Timing of blood taken for testing

Hi everyone

I have read that blood should ideally be taken as early as possible because TSH is highest first thing in the morning but does timing have any affect on T4 and T3 levels if you are not on any medication at all.  I ask because I got my son tested with Blue Horizon as he many of the same symptoms as me, I was diagnosed underactive nearly 30 years ago.  The GP did do a test last year but as his TSH was within range at 2.3 the labs will not test T4/T3 unless previously diagnosed.

Due to my very bad brain fog I totally forgot to wait until we had a day when we could collect the blood in the morning, plus he has difficulty getting out of bed even when he has an 7:00am shift at work.  So we collected the blood at 3:30pm on Tuesday in time to catch the evening post.  Results below:

Biochemistry

CRP 0.40 <5.0 mg/L

Ferritin 97.7 30 - 400 ug/L

Thyroid Function

TSH 0.97 0.27 - 4.20 IU/L

T4 Total 134.3 64.5 - 142.0 nmol/L

Free T4 19.51 12 - 22 pmol/L

Free T3 5.99 3.1 - 6.8 pmol/L

Immunology

Anti-Thyroidperoxidase abs 15.7 <34 kIU/L

Anti-Thyroglobulin Abs 20.2 <115 kU/L

Vitamins

Vitamin D (25 OH) L 19 Deficient <25 nmol/L

Insufficient 25 - 50

Consider reducing dose >175

Vitamin B12 540 Deficient <140 pmol/L

Insufficient 140 - 250

Consider reducing dose >725

Serum Folate 27.19 10.4 - 42.4 nmol/

The only obvious issue is his really low vitamin D levels which we expected as the sun causes his arms to blister so he wears long sleeves all year round.  All the other results seem fine or did the time of day distort the results.

I will get round to posting my own results soon.

Any advice greatly appreciated :)

3 Replies

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  • Hellsbells68,

    I think it is very unlikely your sons's TSH would be high enough to be over range if he had tested early in the morning.   FT3 lags behind TSH by around 90 minutes but FT4 remains relatively constant whatever the time of day.  See graph in healthunlocked.com/thyroidu...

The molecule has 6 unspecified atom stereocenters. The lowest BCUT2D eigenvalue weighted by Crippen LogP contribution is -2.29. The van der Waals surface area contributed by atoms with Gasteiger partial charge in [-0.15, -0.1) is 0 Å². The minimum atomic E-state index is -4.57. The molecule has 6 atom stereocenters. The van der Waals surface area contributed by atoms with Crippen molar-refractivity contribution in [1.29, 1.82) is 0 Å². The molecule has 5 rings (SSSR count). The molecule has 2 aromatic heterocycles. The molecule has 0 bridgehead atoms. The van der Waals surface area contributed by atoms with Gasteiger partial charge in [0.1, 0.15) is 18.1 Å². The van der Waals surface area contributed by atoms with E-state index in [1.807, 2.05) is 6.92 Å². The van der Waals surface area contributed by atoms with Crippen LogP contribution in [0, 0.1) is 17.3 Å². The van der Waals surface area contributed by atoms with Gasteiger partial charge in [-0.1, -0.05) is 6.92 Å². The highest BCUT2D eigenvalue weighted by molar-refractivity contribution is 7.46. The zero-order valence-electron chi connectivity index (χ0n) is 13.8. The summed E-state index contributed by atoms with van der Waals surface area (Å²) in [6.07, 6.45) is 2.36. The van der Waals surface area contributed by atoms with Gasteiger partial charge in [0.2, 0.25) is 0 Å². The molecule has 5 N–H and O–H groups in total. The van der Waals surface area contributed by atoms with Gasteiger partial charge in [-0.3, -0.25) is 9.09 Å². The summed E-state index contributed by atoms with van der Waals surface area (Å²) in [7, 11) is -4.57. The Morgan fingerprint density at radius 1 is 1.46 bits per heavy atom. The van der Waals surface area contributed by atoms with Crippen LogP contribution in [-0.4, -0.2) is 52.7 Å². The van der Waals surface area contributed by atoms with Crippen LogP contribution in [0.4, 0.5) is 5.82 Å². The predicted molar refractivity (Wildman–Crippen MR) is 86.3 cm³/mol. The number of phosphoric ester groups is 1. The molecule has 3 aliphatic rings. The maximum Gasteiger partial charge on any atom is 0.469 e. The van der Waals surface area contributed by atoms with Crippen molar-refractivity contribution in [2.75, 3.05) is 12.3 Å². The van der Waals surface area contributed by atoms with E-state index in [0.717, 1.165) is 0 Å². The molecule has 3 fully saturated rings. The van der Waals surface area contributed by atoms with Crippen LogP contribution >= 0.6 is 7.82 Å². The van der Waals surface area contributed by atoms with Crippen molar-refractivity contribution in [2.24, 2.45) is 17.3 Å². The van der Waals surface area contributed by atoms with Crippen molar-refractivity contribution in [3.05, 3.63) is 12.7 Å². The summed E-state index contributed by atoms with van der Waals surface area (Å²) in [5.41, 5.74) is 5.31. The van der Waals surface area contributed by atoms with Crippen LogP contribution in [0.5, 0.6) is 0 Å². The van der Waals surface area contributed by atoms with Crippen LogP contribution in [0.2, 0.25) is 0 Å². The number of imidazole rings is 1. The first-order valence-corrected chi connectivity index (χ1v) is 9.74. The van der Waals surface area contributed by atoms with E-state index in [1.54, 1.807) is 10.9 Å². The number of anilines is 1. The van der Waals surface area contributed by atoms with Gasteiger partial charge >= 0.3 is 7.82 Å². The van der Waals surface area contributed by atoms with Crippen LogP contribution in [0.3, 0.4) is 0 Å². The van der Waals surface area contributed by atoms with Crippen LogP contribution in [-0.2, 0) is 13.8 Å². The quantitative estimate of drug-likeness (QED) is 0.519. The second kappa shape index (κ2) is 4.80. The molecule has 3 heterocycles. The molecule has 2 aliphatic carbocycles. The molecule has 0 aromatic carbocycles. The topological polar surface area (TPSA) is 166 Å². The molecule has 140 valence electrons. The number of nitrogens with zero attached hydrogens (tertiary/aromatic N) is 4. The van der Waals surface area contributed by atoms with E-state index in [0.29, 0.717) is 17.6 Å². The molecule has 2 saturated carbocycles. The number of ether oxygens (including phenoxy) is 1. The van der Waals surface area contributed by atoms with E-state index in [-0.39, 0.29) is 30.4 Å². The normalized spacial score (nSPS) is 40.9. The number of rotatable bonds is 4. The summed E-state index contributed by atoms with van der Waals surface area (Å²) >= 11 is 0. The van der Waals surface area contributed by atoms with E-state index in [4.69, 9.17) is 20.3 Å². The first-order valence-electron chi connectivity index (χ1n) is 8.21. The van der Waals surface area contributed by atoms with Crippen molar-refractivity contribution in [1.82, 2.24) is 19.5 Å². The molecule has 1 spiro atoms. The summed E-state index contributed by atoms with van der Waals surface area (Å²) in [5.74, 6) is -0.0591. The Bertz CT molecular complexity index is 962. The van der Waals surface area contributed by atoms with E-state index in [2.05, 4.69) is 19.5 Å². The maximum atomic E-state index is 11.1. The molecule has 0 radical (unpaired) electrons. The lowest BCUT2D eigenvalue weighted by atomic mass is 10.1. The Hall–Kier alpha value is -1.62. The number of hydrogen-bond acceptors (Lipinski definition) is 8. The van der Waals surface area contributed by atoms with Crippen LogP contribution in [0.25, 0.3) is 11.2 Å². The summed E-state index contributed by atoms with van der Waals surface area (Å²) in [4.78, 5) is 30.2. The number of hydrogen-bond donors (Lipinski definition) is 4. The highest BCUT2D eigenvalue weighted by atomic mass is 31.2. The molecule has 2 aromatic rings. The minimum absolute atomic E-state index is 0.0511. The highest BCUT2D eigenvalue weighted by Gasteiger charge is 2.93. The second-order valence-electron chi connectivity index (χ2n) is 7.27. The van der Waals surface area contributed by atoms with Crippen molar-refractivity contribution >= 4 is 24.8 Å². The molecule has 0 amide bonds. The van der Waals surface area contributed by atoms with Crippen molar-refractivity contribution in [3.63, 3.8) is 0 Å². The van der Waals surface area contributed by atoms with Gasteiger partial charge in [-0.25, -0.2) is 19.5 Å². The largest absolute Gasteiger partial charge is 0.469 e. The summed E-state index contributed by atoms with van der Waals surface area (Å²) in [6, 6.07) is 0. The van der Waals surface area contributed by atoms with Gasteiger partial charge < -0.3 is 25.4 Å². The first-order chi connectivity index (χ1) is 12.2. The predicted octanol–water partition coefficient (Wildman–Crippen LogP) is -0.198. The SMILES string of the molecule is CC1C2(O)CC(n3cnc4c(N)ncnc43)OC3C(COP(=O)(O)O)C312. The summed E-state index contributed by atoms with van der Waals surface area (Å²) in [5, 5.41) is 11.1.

TSH is low-normal, FT4 is in the upper quadrant, and FT3 is close to top of range and   thyroid antibodies are negative for autoimmune thyroid disease (Hashimoto's).  It doesn't look as though your son has thyroid dysfunction.

    Your son is vitamin D deficient which may account for his fatigue.and his GP should prescribe vitamin D.  Alternatively buy D3 online and supplement 10,000iu daily for 6-8 weeks then reduce to 5,000iu daily for 3-4 months and retest.

    B12 >500 is unlikely to be deficient but PA Society recommend 1,000 as optimal.  Your son could supplement 1,000mcg methylcobalamin daily with a B Complex vitamin.  Folate is good.

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    I am not a medical professional and this information is not intended to be a substitute for medical guidance from your own doctor. Please check with your personal physician before applying any of these suggestions.

  • Helsbells, 

    Your sons thyroid hormone results look good.  Vit B12 is good but he is deficient in Vit D and should supplement D3 with K2.

    Sun blisters are caused by the sun-light penetrating the skin & activating some chemical substances we ingest or apply to our skins; in some people, this triggers an allergic reaction.  People with mismanaged auto-immune disease will suffer secondary symptoms such as a sun allergy but your son's results are negative for thyroid antibodies and he has no inflammation shown as CRP or ferritin. .

    Perhaps it would be prudent to ask your GP to investigate this sun reaction further.

  • Does anyone know of a good soluble or chewable Vitamin B complex as my son cannot swallow large tablets. I have looked at Barocca but they look very weak compared to the B-100 Vitamin B-Complex tablets that I get from H&B, they are just too big for him to swallow.

    Many thanks.

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